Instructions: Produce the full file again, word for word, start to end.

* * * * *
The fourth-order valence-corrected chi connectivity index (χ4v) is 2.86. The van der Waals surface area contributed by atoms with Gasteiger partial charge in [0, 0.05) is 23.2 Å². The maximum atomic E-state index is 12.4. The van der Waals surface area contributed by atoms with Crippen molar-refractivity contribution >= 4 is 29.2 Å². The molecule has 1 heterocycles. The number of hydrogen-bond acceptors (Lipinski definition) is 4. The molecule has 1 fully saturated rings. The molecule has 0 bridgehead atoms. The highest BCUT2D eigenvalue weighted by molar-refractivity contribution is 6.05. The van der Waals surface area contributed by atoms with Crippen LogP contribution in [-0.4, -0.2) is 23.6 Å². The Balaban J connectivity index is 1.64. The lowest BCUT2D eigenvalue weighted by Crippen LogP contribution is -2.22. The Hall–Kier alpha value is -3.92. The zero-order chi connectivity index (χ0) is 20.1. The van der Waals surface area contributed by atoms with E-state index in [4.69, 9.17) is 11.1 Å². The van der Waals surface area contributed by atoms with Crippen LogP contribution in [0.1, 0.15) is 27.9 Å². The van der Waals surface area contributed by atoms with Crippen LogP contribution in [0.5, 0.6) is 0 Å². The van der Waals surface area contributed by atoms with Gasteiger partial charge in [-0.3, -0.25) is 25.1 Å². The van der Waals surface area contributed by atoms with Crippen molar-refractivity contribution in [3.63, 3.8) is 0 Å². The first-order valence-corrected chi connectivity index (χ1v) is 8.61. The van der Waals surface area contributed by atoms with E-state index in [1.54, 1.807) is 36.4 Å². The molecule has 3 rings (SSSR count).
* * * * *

The fourth-order valence-corrected chi connectivity index (χ4v) is 2.86. The van der Waals surface area contributed by atoms with Gasteiger partial charge in [0, 0.05) is 23.2 Å². The maximum atomic E-state index is 12.4. The van der Waals surface area contributed by atoms with Crippen molar-refractivity contribution >= 4 is 29.2 Å². The molecule has 1 heterocycles. The number of hydrogen-bond acceptors (Lipinski definition) is 4. The molecule has 1 fully saturated rings. The molecule has 0 bridgehead atoms. The highest BCUT2D eigenvalue weighted by molar-refractivity contribution is 6.05. The van der Waals surface area contributed by atoms with Crippen LogP contribution in [-0.4, -0.2) is 23.6 Å². The Balaban J connectivity index is 1.64. The lowest BCUT2D eigenvalue weighted by Crippen LogP contribution is -2.22. The Hall–Kier alpha value is -3.92. The zero-order chi connectivity index (χ0) is 20.1. The van der Waals surface area contributed by atoms with E-state index in [4.69, 9.17) is 11.1 Å². The van der Waals surface area contributed by atoms with Crippen LogP contribution in [0.1, 0.15) is 27.9 Å². The van der Waals surface area contributed by atoms with Crippen LogP contribution in [0.5, 0.6) is 0 Å². The van der Waals surface area contributed by atoms with Gasteiger partial charge in [-0.3, -0.25) is 25.1 Å². The van der Waals surface area contributed by atoms with Crippen molar-refractivity contribution in [3.63, 3.8) is 0 Å². The first-order valence-corrected chi connectivity index (χ1v) is 8.61. The van der Waals surface area contributed by atoms with E-state index in [1.54, 1.807) is 36.4 Å². The molecule has 3 rings (SSSR count).